Yesterday, I was feeling really confronted by the overwhelming frustration that I would never be able to let go of the addictive behaviors that have run me. I was relating to myself again as a limited being, as the powerless self to which my self-talk has taught me to relate. As I sat in meditation, I found enough space to remember that I am much more than that, … that although I don’t yet have the experience of being powerful in the face of my addiction, that that possibility exists and that the choice I have is between staying trapped in that self-fulfilling, self-defeating prophecy or to have faith that I am letting go of and recovering from my compulsions.
I must remember. I must know to the core and beyond my fears that I am the beautiful and unique expression of Love.
As the train rushed by in front of me on the platform this morning, I had a thought that occasionally comes up for me, especially when my life is feeling really rough: I could throw myself on the tracks, and problems solved! … I don’t have a death wish. Really, what I was experiencing was the feeling that many feel when they are confronted: We want to escape. … And death is the ultimate escape. …
Immediately after that thought, I told myself, “I am triggered.” Being able to name my own experience gave me enough space to wake up and realize the funk that I am in.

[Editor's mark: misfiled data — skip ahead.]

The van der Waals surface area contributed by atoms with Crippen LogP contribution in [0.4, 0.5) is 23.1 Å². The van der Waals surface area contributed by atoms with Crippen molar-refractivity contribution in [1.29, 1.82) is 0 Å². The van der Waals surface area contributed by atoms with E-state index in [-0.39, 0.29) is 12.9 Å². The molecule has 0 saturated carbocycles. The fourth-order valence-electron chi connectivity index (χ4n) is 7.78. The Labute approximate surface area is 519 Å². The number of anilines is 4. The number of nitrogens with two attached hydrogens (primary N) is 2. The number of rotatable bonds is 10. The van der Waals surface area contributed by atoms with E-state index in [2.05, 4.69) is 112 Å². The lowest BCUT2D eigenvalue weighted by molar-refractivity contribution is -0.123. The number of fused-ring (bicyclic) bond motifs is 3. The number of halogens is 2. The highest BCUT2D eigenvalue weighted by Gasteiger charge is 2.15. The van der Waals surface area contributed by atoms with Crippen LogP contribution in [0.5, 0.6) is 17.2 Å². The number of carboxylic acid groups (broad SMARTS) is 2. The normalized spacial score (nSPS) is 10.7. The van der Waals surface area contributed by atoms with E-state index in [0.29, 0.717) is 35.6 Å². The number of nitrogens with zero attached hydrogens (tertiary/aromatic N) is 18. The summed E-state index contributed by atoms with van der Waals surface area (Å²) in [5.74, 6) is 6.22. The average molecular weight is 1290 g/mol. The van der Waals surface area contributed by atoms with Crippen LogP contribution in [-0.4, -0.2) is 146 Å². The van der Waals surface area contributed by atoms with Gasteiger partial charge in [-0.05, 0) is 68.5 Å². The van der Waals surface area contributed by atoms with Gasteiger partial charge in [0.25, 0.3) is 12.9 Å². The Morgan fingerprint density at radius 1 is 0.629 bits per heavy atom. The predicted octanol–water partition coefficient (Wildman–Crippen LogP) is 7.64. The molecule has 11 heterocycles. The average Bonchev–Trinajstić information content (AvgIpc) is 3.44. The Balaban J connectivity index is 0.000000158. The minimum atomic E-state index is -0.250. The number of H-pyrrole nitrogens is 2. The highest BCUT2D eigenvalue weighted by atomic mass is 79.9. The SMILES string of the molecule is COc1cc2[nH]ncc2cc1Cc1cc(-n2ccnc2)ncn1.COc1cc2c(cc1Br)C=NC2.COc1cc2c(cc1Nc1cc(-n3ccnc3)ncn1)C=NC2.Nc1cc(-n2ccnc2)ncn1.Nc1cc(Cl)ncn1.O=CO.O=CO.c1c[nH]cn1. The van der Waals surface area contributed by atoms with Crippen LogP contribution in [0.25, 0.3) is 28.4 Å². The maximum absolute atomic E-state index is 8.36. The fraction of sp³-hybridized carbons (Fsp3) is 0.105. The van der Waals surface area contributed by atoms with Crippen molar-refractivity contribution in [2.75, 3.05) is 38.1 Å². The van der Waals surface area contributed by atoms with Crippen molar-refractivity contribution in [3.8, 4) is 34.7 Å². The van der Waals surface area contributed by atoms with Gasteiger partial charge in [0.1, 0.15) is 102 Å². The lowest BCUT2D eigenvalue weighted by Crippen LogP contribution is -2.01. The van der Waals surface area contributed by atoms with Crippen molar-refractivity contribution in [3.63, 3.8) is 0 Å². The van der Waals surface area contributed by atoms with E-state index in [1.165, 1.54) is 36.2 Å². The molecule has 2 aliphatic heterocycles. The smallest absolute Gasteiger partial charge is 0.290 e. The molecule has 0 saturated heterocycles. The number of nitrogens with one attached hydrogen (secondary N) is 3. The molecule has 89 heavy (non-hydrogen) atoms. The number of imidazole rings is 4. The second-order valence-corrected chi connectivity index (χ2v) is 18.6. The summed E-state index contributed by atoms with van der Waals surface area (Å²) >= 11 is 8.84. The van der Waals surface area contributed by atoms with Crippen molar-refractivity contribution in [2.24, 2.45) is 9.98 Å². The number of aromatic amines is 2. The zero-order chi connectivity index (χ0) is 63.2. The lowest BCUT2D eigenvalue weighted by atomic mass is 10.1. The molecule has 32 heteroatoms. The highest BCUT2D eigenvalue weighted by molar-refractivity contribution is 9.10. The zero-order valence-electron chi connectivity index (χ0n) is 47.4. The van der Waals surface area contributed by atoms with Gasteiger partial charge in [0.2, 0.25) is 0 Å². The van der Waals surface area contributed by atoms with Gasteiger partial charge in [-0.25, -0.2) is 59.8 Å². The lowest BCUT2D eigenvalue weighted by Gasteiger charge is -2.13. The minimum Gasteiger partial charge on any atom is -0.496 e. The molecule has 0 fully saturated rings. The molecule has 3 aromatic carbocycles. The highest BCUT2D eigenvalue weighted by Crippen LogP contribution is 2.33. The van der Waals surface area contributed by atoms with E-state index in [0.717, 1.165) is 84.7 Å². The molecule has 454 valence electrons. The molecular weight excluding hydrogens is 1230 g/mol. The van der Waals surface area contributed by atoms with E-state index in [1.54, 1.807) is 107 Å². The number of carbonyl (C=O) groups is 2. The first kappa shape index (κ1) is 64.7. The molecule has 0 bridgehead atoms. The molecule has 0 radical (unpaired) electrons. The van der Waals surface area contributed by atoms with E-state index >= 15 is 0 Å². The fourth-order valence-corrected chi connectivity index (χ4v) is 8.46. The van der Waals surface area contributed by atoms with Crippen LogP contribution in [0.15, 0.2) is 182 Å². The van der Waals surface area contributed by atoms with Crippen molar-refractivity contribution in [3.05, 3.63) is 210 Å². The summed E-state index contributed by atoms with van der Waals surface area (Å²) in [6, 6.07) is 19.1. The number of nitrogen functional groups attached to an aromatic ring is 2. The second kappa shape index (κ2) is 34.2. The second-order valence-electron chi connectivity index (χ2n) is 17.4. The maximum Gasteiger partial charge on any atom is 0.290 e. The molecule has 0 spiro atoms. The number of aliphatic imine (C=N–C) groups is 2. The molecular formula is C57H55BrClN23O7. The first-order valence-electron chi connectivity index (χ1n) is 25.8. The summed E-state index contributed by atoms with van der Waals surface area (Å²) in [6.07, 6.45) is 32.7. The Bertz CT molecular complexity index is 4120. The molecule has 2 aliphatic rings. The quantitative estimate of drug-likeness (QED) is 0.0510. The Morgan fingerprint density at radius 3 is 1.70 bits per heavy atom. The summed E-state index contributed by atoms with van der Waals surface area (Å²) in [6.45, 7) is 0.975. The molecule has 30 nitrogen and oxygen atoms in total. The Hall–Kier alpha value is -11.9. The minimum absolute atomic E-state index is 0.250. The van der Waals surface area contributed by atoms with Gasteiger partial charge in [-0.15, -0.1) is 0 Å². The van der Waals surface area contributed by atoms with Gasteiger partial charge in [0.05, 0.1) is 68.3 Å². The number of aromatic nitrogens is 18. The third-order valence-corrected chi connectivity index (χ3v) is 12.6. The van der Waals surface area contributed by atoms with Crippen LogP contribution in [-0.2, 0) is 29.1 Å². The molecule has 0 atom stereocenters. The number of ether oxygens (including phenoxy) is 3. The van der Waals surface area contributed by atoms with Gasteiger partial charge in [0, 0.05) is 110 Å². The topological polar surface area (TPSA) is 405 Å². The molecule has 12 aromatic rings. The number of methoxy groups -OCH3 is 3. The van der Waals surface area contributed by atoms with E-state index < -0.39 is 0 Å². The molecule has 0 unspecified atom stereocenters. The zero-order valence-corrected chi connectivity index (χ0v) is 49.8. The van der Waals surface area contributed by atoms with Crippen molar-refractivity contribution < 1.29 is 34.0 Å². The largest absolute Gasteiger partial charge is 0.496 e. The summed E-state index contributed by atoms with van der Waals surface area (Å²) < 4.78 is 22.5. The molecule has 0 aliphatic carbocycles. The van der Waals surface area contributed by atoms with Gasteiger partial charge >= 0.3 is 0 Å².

When we want to escape, it sometimes is because we are not willing to confront those things in our lives that need to be confronted. Instead, we deaden ourselves to the pain and the suffering. I suspect we are not willing to confront the dead parts of our lives, because we are afraid on some level that, in doing so, we might discover the truth that we have been more complicit in keeping ourselves unconscious than we realize.
Awakening to our own lives requires that we be willing to confront the places where we have chosen to go unconscious and escape. We must be open to looking at the places where we have chosen death over Life.
This morning, I got back on the yoga mat for the first time in two weeks. It felt good to have muscles I haven’t visited in a while be worked and stretched. As I leaned into a standing pose in a warrior sequence, I felt my quads begin to burn. I almost pulled away from the discomfort. Yet, I breathed a deep breath and chose to just go into the discomfort … without any judgment … without wanting it to go away nor to have it be other than what it was. … And I found myself just … being with it. …
Being with the emotions that make us feel uncomfortable isn’t something that just happens. We must choose to accept and greet these feelings, having faith that what got us into those emotions in the first place will eventually lead us out of our emotions and back to ourselves.